@saparisorLocale: Pacific Northwest
Send me a PM about a Trailstar.
-StevenJan 22, 2013 at 2:16 am #1946057
Rod LawlorBPL Member
Care to share what mods you have made to your Megalight. I have one that I have almost trashed, and am looking at what to replace it with. I wondered about the SL-5, and I'm looking for an SL-2 for two up trips with my 13 year old.
I love the Megalight, but the peak on mine has blown out twice and some of the seams have had to be repaired where they have abraded on interior snow walls in winter. We have hammered it pretty hard though, and it was a great shelter for the four of us when the kids were younger.Jan 22, 2013 at 6:26 am #1946074
@davecLocale: The West Slope
I replaced all the bottom stake points with linelocs, added guypoints to all the seams mid-panel (i.e. 8 in total), and added a stove jack for running a wood stove.
The stove jack is specialized, but the linelocs make life easier regardless of circumstances, and the midpanel guys improve snow loading a lot.Jan 22, 2013 at 11:25 am #1946137
Carl UmlandBPL Member
@chumlandLocale: Pacific Crest Trail, mostly
While I don't have or have ever used the Trailstar, I did own a Duomid and found it to be too small for the two of us. I've found that my Golite SL-2 is a great 2 person lightweight, easy pitch, roomy and affordable shelter. I had John at Bearpaw Wilderness add some noseeum netting in a skirt and zippered door. I also had him add sidewall midpanel tie outs. The use of the tieouts used with 1/8th" black schockcord loops increases the room of the SL-2 greatly and keeps proper tension avoiding wet sylnylon sag. Also I've found that larger stronger stakes on the side middle, like the MSR snow stake, improves the side wind resistance and can be used with the midpanel tieouts.Jan 22, 2013 at 11:40 am #1946145
I have had both and prefer the SL2. More usable space, better snow load, and easier to pitch. Mine has the side panel tie outs which greatly benefit the wind resistance. Here is a video of an SL2 without the side panel tie outs. Did just fine:Jan 22, 2013 at 6:21 pm #1946296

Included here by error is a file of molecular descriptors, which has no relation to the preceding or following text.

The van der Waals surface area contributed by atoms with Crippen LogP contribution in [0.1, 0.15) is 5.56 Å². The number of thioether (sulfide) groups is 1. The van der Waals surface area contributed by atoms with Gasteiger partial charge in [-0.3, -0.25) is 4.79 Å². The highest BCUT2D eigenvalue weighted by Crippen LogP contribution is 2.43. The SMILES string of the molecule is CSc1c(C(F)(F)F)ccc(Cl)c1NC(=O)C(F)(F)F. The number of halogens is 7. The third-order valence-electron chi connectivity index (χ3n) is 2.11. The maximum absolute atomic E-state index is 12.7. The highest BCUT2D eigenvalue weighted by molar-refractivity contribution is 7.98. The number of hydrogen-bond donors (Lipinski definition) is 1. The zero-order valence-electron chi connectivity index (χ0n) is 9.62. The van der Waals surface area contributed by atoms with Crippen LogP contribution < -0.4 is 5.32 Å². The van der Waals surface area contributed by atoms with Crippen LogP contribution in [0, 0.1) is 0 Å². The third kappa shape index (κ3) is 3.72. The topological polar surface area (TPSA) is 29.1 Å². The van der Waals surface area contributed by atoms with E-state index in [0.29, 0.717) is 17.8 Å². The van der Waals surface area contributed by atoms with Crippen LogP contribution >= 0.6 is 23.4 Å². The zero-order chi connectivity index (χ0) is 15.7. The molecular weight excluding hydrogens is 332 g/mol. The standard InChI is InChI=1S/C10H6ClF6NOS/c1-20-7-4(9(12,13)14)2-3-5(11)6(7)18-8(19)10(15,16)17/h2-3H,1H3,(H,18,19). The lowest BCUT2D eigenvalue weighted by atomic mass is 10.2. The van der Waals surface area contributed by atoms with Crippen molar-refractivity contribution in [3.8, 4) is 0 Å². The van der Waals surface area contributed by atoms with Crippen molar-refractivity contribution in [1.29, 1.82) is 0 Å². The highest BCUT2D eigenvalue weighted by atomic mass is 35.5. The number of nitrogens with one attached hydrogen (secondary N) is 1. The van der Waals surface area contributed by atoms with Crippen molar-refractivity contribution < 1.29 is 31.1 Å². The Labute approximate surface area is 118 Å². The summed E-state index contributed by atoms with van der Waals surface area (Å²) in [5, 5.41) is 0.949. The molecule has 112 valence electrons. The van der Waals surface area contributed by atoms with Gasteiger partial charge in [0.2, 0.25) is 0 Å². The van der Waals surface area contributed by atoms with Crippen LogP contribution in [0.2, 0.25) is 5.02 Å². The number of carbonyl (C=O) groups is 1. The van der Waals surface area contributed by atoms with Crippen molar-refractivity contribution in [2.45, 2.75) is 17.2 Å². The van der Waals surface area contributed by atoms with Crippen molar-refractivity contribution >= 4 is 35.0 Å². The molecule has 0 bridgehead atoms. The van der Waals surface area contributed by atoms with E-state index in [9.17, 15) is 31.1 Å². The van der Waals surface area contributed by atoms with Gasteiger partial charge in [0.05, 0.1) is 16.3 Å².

Martin ClarkBPL Member
@marty_mcflyLocale: Southeast US
For what its worth I'm normally a Tarp camper and prefer tarps in 90% of conditions. For the 10 percent of the time that I need something else, I need a fully enclosed shelter than can handle wind/rain/snow/ and has easy set up for when conditions are bad, and ample interior space.
I took my SL-2 out for the first time and was BLOWN AWAY by how easy it was to set up, and to use. I only used the six main stake out points and didn't have to use any of the guy out points. For a reference point here is a link to my flickr photos that show my FIRST PITCH using this shelter. Winds flared from 10-20 MPH and the shelter stood strong all night. I used with Black Diamond Z poles at 130cm with ample clearance above ground to prevent condensation. It was a perfect set up~!Jan 23, 2013 at 9:32 am #1946449
@skyzoLocale: Borah Gear
I've used both, and from what I've found (and it seems the general consensus is here) is that while SL2 is a lot easier to pitch, it doesn't handle as well in high winds as the Trailstar does.
With the Trailstar design, I've seen it get hammered by 25mph+ winds when I was in Wyoming, and it barely even moved. It takes awhile to adjust the pegs around to get the perfect pitch, but once you do, its very stable.Jan 23, 2013 at 10:13 am #1946464
Why not try the Tarptent stratospire 1 or 2. I have the 2 and am getting the 1 because I like the 2 so much. The 2 has a removable inner and a huge amount of space for 2. With the fly and inner it comes to 42 oz on my scale and the 1 is supposed to be about 7 ounces lighter while still providing a large amount of space. Without the inner both provide a huge amount of space. In terms of storm worthiness I think the stratospire is much better than the shangri-la 2. The trailstar might be a little better but I think the stratospire is plenty storm worthy (there is a youtube video of a stratospire in some pretty strong winds) and will be more spacious because of the dual offset poles